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As firefighters hope that they may have finally turned the corner on the wildfires that have ravaged northern California, especially Napa and Sonoma counties, wineries are beginning to try to get a sense of the devastation they and the area’s tourist industry have suffered.
Though three out of every four bottles of California wine are made in the Central Valley, Napa and Sonoma counties’ more than 100,000 acres of vineyards attract the lion’s share of the 24 million tourists who visit California wineries every year. According to the Wine Institute, in 2015 the 325,000 people involved in the state wine industry brought in over $57 billion, of which $7.2 billion was from tourism.
At least 40 people are dead and over 200 missing in the affected areas since the the northern California fires were sparked on Oct. 8. They have scorched an estimated 220,000 acres, and left nearly 100,000 people permanently or temporarily homeless.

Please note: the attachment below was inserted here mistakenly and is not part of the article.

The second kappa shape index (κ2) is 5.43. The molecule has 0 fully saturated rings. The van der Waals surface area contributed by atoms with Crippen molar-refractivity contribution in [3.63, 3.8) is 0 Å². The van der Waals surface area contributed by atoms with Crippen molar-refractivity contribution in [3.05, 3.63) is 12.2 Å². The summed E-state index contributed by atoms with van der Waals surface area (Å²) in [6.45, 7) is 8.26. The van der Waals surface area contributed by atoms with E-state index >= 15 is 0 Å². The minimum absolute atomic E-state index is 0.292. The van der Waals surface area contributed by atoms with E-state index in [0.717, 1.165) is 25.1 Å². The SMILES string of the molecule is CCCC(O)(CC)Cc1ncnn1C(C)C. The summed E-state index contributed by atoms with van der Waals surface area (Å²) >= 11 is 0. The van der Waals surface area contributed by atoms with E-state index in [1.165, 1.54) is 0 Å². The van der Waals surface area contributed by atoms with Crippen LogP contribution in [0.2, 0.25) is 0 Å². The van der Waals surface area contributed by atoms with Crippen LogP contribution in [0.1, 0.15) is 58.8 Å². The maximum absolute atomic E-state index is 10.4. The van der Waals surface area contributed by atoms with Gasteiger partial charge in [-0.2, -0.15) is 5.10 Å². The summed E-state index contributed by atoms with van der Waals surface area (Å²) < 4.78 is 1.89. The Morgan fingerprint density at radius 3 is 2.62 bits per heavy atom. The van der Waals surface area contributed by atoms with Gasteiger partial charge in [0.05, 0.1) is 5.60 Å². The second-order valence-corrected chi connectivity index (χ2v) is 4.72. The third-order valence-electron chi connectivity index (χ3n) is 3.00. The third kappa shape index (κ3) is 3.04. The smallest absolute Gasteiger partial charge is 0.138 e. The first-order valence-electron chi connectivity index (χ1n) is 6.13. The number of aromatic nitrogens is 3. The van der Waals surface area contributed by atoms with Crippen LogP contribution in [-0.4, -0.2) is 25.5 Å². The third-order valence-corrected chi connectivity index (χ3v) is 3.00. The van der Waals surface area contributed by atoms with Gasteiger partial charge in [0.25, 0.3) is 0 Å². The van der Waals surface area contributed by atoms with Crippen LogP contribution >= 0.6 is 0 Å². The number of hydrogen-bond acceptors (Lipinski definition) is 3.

When the wildfires struck, Napa had completed 90 percent of its harvest, and Sonoma as much as 85 percent, according to Wired, but winemakers and oenophiles are now concerned that the smoke taint will make the the product unpalatable and drive down prices. It may be impossible to get a sense of the damage done until the wildfires are finally put out, though.
The Mercury News and San Francisco Chronicle have been keeping a tally of the wineries hit by the fires, with the Merc counting at least 22 in Napa and Sonoma as of Tuesday, Oct. 17, including acclaimed and award-winning estates like Storybrook Mountain Vineyards, Signorella Estate Vineyards and Segassia Vineyard, with damage ranging from relatively minor to total losses. Several popular hotels in the area were also reported to have been destroyed, including the Hilton Sonoma Wine Country Hotel and parts of the Fountaingrove Inn.
The words “in the affected areas” and “permanently or temporarily” were added to the third paragraph to further emphasize that other counties besides Sonoma have suffered damage, and that all those who have been evacuated haven’t necessarily seen their homes destroyed.
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